Metro and Other So Cal Freeway Builders Express Frustration About Addressing Equity
At yesterday’s meeting of the I-5 Consortium Cities Joint Powers Authority (I5JPA), Executive Director/Authority Engineer Yvette Kirrin expressed frustration that Metro’s 605/5 freeway widening had been “hijacked” by community-based organizations and Metro’s Office of Equity and Race.
The I5JPA supports expanding the capacity of the 5 Freeway. Metro’s 5 Freeway widening plans are part of the 605 Freeway Corridor Improvement Project (605CIP.) In August 2020, Metro announced that the 605CIP would demolish hundreds of homes, mostly along the 5 in the cities of Downey and Santa Fe Springs. In October 2020, the Metro board approved a motion directing Metro staff to study alternatives that would minimize home demolitions (“right-of-way impacts”) and to work with Metro’s Office of Equity and Race to do more outreach with corridor stakeholders.
Yesterday I5JPA E.D. Kirrin stated:
Regarding the 605 [605CIP], there has not been a lot going on with the 605. Obviously we’ve been listening to our board express concern about Metro sort of getting, I’ll say, hijacked by the community based organizations and the equity group in terms of not wanting to move forward with what would be a normally approved NEPA/CEQA [National Environmental Policy Act / California Environmental Quality Act] state and federal process. The Gateway Cities Corridor Cities Committee [Gateway Cities Council of Governments SR 91/605/405 Corridor Cities Committee] met, gosh, almost a year ago now – we’re talking about last February – of 2021 – and made a recommendation that they wanted that EIR [Environmental Impact Report] to go out, but that they wanted to see a public participation plan prior to that EIR going out. And we never saw it. So I think that we have the right to be frustrated and continue to be frustrated.
Kirrin isn’t the first Southern California highway proponent to express frustration about needing to address equity.
Metro itself has been critical of having to consider equity in its own projects.
Metro Senior Executive Officer Abdollah Ansari has long been a staunch proponent of highway widening. Earlier this year Ansari mocked Metro’s public participation processes for getting in the way of freeway projects.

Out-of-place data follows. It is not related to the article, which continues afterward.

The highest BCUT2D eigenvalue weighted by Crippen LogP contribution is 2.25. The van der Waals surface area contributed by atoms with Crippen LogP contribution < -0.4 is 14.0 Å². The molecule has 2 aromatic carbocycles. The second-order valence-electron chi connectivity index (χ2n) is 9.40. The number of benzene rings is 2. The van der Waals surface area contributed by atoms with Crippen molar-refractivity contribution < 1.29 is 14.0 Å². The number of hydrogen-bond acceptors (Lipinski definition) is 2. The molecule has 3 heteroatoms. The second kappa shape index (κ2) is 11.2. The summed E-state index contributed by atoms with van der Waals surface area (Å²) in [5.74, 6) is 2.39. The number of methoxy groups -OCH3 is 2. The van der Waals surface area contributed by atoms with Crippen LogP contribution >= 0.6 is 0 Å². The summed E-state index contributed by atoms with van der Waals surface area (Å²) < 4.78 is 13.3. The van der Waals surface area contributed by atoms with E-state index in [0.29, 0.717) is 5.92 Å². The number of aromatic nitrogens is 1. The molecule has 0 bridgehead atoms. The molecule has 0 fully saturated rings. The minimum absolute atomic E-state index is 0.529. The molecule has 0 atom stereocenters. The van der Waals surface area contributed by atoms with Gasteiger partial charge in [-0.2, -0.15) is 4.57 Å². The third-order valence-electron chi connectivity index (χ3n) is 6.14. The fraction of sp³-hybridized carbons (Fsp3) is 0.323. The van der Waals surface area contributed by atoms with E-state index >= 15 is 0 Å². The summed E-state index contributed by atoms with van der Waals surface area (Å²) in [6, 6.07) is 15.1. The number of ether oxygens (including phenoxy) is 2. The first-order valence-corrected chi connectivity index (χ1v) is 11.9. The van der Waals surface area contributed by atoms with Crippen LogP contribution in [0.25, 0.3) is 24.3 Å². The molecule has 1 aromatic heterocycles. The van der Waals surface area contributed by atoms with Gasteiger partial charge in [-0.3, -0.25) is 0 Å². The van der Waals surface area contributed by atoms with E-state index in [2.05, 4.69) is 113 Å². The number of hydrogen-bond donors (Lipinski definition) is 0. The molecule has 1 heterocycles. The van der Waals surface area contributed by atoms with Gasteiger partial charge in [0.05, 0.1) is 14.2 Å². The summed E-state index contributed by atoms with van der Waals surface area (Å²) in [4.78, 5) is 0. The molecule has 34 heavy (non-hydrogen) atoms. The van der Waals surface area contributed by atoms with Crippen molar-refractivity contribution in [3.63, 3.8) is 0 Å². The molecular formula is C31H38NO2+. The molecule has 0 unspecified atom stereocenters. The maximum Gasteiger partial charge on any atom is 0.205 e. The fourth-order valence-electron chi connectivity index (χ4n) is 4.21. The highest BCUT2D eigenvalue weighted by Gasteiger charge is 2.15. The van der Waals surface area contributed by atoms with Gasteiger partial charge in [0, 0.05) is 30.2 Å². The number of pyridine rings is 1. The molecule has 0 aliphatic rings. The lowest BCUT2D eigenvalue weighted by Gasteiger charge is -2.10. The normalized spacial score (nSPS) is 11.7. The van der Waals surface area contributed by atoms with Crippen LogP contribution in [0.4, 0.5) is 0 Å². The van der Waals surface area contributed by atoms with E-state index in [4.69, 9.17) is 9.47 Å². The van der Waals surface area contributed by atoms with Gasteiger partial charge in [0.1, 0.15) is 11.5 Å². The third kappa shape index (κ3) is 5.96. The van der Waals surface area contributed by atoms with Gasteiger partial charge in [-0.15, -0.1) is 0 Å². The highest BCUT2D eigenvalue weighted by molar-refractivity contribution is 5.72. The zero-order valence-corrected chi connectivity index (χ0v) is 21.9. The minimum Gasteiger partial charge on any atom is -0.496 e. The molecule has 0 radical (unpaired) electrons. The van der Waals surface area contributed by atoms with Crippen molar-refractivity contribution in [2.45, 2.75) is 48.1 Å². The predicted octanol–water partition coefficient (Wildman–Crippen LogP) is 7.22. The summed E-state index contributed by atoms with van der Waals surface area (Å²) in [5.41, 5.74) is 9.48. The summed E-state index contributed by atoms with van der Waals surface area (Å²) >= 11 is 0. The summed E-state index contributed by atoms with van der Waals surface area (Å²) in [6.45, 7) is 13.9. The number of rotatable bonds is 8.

In an August 2021 Metro presentation, Ansari was critical of “recent considerations” hampering the agency from moving forward with highway widening projects. Among those considerations: “inclusion of equity and race impact assessment[s]” and “expanded public participation in project development.”
There’s a lot not to like in Metro’s presentation.
Though calling equity a “recent concern” is perhaps a tacit confession that past highway projects did indeed worsen equity by harming low income communities of color, it is misleading to term equity a “recent” concern. There is a long history of communities of color fighting Metro and Caltrans highway projects. In 1972 civil rights groups filed the Keith v. Volpe lawsuit to rein in 105 Freeway home demolitions and displacement. Today’s Coalition for Environmental Health and Justice (CEHAJ) formed in 2001 to fight Caltrans’ proposal to widen the 710 from 8 to 16 lanes. Caltrans and Metro have canceled freeway projects in whiter more affluent communities – including Beverly Hills and South Pasadena – while carving up communities of color – including Boyle Heights and South Los Angeles.
Caltrans and Metro have long histories of displacing numerous homes and businesses – predominantly in communities of color. Metro and Caltrans have continued to displace families in 2021, and Metro and Caltrans continue to plan for plenty of future displacement.
Since taking charge of Metro in June, CEO Stephanie Wiggins has repeatedly emphasized that equity is among her top priorities.
That is a welcome, much-needed imperative, but will the CEO’s priorities reach Metro staff – like Ansari – who criticize Metro’s modest steps toward equity? Can Metro go beyond lip service, and stop the ongoing harm its freeway widening projects are currently causing?
Many Metro staffers are now slathering the word equity on their pitches for freeway widening. For the past decade-plus, Metro had pushed harmful 710 widening that would have displaced hundreds of families and increased pollution in already pollution-burdened communities. Presentations about Metro’s new 710 Freeway widening task force repeatedly emphasize that 710 Freeway widening is being re-envisioned to support equity. Though there is no agenda posted yet on the Metro’s 710 widening task force webpage, next week’s meeting (which Metro announced would be on Monday, October 19) is supposed to focus on Metro’s equity assessment tool.
Some Metro staff define equity in questionable ways. In some cases (for example, this September 2021 Metro staff report on 710 Freeway widening), some Metro statements imply that advancing equity means building freeway projects in equity communities – to address traffic congestion there (though these communities know that freeway widening actually increases congestion).
But is highway widening actually compatible with equity?